Pischetsrieder says VW's management decisions will remain independent of Porsche's influence. He has also assured financial analysts and investors that the company will set up a subcommittee to monitor potential conflicts of interest and will hammer out a cooperation agreement that will govern future joint ventures. "It is absolutely clear that...our model planning...must remain completely untouched," he told analysts and journalists in a conference call on Oct. 11.
By snapping up a big stake in VW, Piëch has effectively blocked any chance that a rival might woo Volkswagen away from Porsche's side. Analysts say Porsche feared a possible tie-up between VW and DaimlerChrysler (DCX ), which could have imperiled Porsche's partnership with VW.
Porsche's urgency to link up with Volkswagen also exposed surprising cracks in its own business model, analysts say. Porsche boasts engineering savvy, powerful engines, and high margins, but its stance as a boutique auto maker outsourcing much of development and production now appears unsustainable.
True, Chief Executive Wendelin Wiedeking engineered a decade of impressive growth by investing Porsche's capital sparingly -- mainly in the core 911 model -- and outsourcing most other manufacturing to third parties. But Porsche lacks depth in electronics, an increasingly vital element in luxury cars that requires billions in investments. Going it alone would have been increasingly difficult, since Porsche doesn't produce the volume of cars needed to amortize hefty investments in electronics, development, and manufacturing. Porsche's future growth is increasingly dependent on collaboration with a larger auto maker that can provide leverage and scale.
That larger partner is now Volkswagen. Besides worrying that VW may get the raw end of the deal in future projects, analysts also worry VW premium brand Audi might be forced to delay or cancel certain models that challenge Porsche, such as the LeMans sport coupe. Audi insiders complain that the VW cooperation with Porsche on the Cayenne delayed by three years its introduction of the Q7 SUV, which will be launched in 2006, costing it profits and market share. Audi CEO Martin Winterkorn denies Piëch delayed the Q7 to benefit Porsche.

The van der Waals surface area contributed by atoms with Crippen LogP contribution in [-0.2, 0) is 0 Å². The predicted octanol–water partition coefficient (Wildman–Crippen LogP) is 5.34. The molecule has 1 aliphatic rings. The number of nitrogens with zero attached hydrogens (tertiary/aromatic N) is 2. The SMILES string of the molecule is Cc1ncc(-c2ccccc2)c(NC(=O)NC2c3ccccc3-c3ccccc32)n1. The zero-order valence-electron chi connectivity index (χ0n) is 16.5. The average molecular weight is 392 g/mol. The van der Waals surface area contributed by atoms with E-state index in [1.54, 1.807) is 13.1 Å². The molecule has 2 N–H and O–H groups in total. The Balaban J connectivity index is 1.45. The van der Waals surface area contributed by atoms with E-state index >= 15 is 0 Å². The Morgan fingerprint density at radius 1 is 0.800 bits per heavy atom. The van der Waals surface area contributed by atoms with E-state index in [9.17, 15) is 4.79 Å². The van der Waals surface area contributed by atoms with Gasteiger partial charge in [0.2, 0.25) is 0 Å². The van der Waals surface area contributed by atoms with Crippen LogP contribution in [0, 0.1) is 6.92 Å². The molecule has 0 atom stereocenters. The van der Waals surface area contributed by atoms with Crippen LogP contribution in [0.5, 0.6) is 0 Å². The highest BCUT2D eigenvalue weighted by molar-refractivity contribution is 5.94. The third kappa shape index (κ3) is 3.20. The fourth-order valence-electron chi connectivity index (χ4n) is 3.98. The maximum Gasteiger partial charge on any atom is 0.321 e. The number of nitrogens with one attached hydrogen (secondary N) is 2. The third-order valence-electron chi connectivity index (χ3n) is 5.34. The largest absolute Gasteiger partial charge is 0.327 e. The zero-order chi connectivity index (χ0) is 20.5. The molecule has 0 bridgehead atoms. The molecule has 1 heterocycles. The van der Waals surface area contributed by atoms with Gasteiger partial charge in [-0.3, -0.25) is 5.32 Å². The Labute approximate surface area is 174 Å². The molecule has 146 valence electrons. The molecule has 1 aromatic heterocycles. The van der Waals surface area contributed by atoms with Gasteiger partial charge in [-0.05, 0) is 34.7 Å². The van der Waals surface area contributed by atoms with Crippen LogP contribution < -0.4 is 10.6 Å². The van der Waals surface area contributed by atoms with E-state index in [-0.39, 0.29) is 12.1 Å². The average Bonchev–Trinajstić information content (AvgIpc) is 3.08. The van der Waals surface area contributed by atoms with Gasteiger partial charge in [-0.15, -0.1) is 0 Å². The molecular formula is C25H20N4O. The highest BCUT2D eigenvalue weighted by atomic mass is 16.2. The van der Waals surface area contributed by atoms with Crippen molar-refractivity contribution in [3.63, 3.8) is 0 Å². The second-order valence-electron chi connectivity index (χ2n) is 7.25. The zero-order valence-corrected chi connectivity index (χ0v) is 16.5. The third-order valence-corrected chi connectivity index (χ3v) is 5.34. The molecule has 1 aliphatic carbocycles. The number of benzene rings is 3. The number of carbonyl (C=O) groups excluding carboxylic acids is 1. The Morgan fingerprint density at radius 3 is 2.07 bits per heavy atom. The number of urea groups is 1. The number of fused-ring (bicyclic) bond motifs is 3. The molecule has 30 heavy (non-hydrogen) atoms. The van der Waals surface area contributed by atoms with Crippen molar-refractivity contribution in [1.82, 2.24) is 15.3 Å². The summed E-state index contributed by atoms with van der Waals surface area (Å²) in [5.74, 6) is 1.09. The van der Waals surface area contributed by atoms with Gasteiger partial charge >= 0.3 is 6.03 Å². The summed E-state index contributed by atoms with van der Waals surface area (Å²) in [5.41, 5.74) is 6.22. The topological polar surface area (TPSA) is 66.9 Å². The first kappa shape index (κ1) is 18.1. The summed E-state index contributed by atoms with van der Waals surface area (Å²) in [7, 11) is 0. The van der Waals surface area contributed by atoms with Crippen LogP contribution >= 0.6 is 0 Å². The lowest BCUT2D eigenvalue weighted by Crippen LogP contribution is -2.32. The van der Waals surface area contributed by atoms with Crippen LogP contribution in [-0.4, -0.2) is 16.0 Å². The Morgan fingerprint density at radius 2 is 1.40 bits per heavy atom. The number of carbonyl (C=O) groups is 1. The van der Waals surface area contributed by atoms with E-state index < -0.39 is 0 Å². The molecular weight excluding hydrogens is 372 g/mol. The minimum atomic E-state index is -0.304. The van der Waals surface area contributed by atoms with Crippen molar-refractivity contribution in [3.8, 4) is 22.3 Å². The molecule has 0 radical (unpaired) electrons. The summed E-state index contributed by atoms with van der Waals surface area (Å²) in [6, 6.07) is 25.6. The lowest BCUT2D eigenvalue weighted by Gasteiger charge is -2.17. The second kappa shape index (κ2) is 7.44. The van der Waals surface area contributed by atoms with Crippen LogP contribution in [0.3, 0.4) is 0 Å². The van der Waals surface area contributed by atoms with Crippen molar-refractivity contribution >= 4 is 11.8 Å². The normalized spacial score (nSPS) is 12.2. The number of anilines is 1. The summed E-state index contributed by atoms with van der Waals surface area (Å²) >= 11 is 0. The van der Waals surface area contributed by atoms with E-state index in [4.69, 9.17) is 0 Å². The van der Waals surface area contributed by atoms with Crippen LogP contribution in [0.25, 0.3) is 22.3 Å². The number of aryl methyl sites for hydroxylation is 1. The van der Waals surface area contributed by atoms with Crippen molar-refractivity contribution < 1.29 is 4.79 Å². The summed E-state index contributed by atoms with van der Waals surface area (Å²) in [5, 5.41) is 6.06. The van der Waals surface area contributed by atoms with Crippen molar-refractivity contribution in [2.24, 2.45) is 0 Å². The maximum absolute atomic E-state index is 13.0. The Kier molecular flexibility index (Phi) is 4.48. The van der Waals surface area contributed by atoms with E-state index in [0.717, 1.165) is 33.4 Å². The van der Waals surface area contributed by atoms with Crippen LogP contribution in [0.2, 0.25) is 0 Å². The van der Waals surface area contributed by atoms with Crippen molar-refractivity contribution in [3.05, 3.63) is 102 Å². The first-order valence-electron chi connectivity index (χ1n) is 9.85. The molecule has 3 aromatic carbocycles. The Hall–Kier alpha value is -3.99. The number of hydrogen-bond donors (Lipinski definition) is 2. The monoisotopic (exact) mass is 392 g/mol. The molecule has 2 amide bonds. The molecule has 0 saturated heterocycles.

Despite the investor concern, Piëch is likely to prevail in the battle for the board seats. All 10 labor representatives on Volkswagen's supervisory board support his bid to get two seats for Porsche managers. Labor controls 50% of the board and Piëch's vote makes a majority. Meanwhile, Wolfgang Bernhard, former Chrysler turnaround ace and now head of the VW brand, is struggling to restructure the carmaker, whose profits have plunged over the last three years. VW needs to slash 20,000 workers and spin off unprofitable components units, analysts say. Already skeptical that VW can meet its targets, they fear that Piëch, to get labor's backing for the board seats, could cut a deal with labor that ties Bernhard's hands.
Indeed, over the past 10 years, labor reps on the board backed Piëch's unprofitable investments in luxury brands such as Bugatti, Bentley, and Lamborghini, as well as VW's unsuccessful Phaeton sedan.
VW has other labor issues as well. This summer, VW's Personnel Chief Peter Hartz, a union member, and Klaus Volkert, a union leader and head of VW's works council, resigned after the company notified prosecutors of a fraud and sex scandal involving the misuse of company funds for pleasure trips and prostitutes. Hartz and Volkert have been placed under investigation. Both deny wrongdoing.
Could the Porsche-VW alliance see both partners prosper? Porsche certainly wants to make a decent return on the $4 billion investment. If Piëch and Wiedeking don't slow Bernhard down, they could help forge a vibrant new legacy out of the two companies founded by Piëch's legendary grandfather. But first investors' concerns about this deal must be laid to rest.
By Gail Edmondson in Frankfurt